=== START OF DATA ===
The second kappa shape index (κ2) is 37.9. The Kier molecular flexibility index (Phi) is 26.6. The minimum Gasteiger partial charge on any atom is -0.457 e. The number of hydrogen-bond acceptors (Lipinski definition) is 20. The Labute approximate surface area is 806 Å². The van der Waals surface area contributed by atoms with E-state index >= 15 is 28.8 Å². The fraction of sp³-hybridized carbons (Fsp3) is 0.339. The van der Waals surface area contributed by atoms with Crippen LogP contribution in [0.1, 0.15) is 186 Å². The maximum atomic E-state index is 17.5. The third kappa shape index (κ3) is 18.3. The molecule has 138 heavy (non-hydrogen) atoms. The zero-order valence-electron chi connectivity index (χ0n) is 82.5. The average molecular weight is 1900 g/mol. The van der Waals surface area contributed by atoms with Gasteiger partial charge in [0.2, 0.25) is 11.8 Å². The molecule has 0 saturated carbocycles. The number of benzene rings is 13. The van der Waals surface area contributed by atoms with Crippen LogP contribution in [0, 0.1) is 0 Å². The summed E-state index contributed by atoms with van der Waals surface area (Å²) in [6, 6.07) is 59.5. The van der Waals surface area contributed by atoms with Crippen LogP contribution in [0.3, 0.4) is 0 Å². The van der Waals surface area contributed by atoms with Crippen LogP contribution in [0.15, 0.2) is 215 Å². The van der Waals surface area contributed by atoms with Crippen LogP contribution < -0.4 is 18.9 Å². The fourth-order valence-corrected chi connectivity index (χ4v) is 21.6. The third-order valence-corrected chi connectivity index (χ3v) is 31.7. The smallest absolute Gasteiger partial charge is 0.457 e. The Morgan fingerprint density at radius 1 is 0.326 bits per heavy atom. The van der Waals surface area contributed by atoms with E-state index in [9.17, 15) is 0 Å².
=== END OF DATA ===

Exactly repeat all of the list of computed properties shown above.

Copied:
The second kappa shape index (κ2) is 37.9. The Kier molecular flexibility index (Phi) is 26.6. The minimum Gasteiger partial charge on any atom is -0.457 e. The number of hydrogen-bond acceptors (Lipinski definition) is 20. The Labute approximate surface area is 806 Å². The van der Waals surface area contributed by atoms with E-state index >= 15 is 28.8 Å². The fraction of sp³-hybridized carbons (Fsp3) is 0.339. The van der Waals surface area contributed by atoms with Crippen LogP contribution in [0.1, 0.15) is 186 Å². The maximum atomic E-state index is 17.5. The third kappa shape index (κ3) is 18.3. The molecule has 138 heavy (non-hydrogen) atoms. The zero-order valence-electron chi connectivity index (χ0n) is 82.5. The average molecular weight is 1900 g/mol. The van der Waals surface area contributed by atoms with Gasteiger partial charge in [0.2, 0.25) is 11.8 Å². The molecule has 0 saturated carbocycles. The number of benzene rings is 13. The van der Waals surface area contributed by atoms with Crippen LogP contribution in [0, 0.1) is 0 Å². The summed E-state index contributed by atoms with van der Waals surface area (Å²) in [6, 6.07) is 59.5. The van der Waals surface area contributed by atoms with Crippen LogP contribution in [0.3, 0.4) is 0 Å². The van der Waals surface area contributed by atoms with Crippen LogP contribution in [0.15, 0.2) is 215 Å². The van der Waals surface area contributed by atoms with Crippen LogP contribution < -0.4 is 18.9 Å². The fourth-order valence-corrected chi connectivity index (χ4v) is 21.6. The third-order valence-corrected chi connectivity index (χ3v) is 31.7. The smallest absolute Gasteiger partial charge is 0.457 e. The Morgan fingerprint density at radius 1 is 0.326 bits per heavy atom. The van der Waals surface area contributed by atoms with E-state index in [9.17, 15) is 0 Å².